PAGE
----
Core Systems Replacement: The Time Has Come
Celent forecasts that the world’s 100 largest financial institutions will spend in excess of $14 billion on new core banking systems by the end of 2005. This spending will take place despite current economic uncertainties and cost-cutting pressures, as banks believe the benefits of replacement far outweigh the costs. First movers will catapult into the 21st century, positioning themselves years ahead of the competition.
Projected Aggregate Spending on New Core Banking Technologies
Replacing a core banking system is perhaps the most complex IT project a bank can undertake. The costs can run to several hundred million dollars and projects typically take between three and four years to complete. Banks have been slow to undertake these projects, as they continue to be haunted by past failures, fears of complexity, and the prospect of alienating customers.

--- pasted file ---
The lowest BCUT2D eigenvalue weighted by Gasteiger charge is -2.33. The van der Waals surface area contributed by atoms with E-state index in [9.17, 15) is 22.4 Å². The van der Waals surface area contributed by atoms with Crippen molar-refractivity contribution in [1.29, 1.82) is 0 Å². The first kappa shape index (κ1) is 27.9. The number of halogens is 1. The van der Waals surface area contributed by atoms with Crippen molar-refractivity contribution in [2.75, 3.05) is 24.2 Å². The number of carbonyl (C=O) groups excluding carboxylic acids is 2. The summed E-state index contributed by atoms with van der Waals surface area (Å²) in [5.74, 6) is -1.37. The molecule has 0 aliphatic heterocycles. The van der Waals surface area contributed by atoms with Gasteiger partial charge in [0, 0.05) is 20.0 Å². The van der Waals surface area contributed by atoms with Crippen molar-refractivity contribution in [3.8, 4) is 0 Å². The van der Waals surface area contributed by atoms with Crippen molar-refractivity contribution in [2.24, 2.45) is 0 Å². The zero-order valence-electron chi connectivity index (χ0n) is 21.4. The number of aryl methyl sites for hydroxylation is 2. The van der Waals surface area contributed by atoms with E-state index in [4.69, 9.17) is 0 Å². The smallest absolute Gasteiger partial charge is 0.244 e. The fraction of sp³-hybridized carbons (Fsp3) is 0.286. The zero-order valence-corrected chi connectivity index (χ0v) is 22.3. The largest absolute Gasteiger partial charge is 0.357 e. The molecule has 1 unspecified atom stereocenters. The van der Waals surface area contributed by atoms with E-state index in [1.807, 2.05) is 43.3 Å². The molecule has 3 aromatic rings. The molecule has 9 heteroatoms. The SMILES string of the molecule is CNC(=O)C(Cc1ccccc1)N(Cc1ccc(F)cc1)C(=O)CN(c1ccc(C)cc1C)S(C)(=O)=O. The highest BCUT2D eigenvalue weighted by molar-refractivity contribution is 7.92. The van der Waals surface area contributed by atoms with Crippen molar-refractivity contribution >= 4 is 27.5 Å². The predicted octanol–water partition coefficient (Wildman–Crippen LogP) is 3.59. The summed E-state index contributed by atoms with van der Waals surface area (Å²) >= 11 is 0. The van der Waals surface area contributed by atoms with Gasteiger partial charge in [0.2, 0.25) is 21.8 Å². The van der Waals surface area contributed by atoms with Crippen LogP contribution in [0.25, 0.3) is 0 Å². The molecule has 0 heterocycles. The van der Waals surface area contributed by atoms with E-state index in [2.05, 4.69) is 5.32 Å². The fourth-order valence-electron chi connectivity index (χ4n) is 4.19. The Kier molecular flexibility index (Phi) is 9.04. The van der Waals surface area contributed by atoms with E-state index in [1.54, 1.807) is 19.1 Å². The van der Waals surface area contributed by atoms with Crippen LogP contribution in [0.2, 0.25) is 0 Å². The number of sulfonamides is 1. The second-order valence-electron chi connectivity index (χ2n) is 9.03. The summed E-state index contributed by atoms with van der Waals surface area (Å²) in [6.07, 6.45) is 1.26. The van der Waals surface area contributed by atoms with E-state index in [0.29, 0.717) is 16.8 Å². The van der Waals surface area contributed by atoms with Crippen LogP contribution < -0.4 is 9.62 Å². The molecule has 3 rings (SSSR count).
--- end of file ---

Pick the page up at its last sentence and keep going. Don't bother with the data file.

"The risks as well as the costs are high, but banks are finding they have little choice. Legacy systems, often installed during the 1960s and 1970s, have proven extremely inefficient, costly to maintain, and no longer flexible enough to handle system changes and new applications necessary to meet the growing needs and requirements of the marketplace," said Christine Barry, wholesale banking analyst at Celent and co-author of the report.
The time has come for banks to act. Core systems replacement is likely be a major focus for IT spending over the next few years. Celent expects between 10 and 20 of the top 100 global financial institutions to replace their core systems each year for the next three years. Even the largest institutions with over $100 billion in assets, who are expected to spend between $350 and $400 million on replacement projects, can expect to achieve a positive bottom line by the end of the fifth year.